In the past few years, various studies have come out asking whether or not having children makes people happier. A 2004 study by Nobel Prize-winning economist Daniel Kahneman involving 900 working women in Texas who were asked questions like, “How happy are you when you’re taking care of your kids?” found that the parents weren’t very happy. Children are expensive! Raising children is not an easy thing. And yet some of us choose to do so.
Today, the Centre for Economic Policy Research, in a report called “What Good Are Children?” tells us to ignore all those studies because people who want children and end up having children are just as happy as people who don’t want children and don’t have any, and we should just stop asking this question:
If we think that people who have children are people whose lives are better because they have children, while those who are childless have better lives without them, the empirical findings are not at all surprising. Recent work by Benjamin et al (2013, 2014) confirms that people do not exactly maximise their wellbeing when making life decisions, but they often come very close. If so, those whose wellbeing will be improved by having children will have children, and those whose wellbeing would be worsened by having children will not. But the two groups have different tastes –most obviously in their preference for children – so we have no a priori basis for expecting one group to be better off than the other once they have made their choices. Would be parents who cannot have children are certainly likely to be dissatisfied relative to those who do, and people who do not want a child would no doubt be dissatisfied if they accidently acquired one. But non-parents are not failed parents, nor are parents failed non-parents.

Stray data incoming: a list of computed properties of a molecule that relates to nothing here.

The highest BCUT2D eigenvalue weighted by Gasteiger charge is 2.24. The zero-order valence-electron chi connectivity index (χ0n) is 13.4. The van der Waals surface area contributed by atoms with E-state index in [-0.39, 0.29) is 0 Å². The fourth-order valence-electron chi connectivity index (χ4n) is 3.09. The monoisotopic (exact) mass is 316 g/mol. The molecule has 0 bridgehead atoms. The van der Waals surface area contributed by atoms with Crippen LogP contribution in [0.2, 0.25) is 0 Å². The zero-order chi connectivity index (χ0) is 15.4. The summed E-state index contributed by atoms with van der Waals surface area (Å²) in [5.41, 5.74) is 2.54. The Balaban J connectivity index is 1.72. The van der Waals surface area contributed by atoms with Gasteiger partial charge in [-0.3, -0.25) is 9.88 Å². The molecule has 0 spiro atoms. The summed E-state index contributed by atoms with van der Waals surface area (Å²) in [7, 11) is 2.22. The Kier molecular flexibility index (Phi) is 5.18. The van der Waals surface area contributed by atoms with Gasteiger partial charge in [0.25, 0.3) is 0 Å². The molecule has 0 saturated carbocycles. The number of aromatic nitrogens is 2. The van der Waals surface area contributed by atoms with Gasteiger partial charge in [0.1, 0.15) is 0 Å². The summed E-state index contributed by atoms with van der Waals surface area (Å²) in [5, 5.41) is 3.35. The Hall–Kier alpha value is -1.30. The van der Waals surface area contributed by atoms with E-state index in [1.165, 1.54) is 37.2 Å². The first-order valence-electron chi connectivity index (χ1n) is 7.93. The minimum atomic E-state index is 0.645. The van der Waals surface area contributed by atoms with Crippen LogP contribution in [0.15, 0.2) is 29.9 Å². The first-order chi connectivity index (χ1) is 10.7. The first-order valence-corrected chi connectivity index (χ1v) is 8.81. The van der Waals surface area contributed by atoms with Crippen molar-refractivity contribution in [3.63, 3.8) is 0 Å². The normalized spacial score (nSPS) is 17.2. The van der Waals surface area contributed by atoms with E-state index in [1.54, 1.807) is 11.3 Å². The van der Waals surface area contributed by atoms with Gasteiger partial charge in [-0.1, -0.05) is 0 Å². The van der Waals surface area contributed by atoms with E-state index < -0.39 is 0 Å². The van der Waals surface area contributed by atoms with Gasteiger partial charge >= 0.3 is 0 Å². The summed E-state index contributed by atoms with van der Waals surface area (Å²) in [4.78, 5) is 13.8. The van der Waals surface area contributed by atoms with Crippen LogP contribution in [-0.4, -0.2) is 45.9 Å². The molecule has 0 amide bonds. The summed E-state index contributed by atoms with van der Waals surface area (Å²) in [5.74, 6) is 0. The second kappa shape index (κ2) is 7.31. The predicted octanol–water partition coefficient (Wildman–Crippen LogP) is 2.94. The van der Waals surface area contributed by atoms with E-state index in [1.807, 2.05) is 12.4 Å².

And that is about all that we can say.
Photo: Steve Slater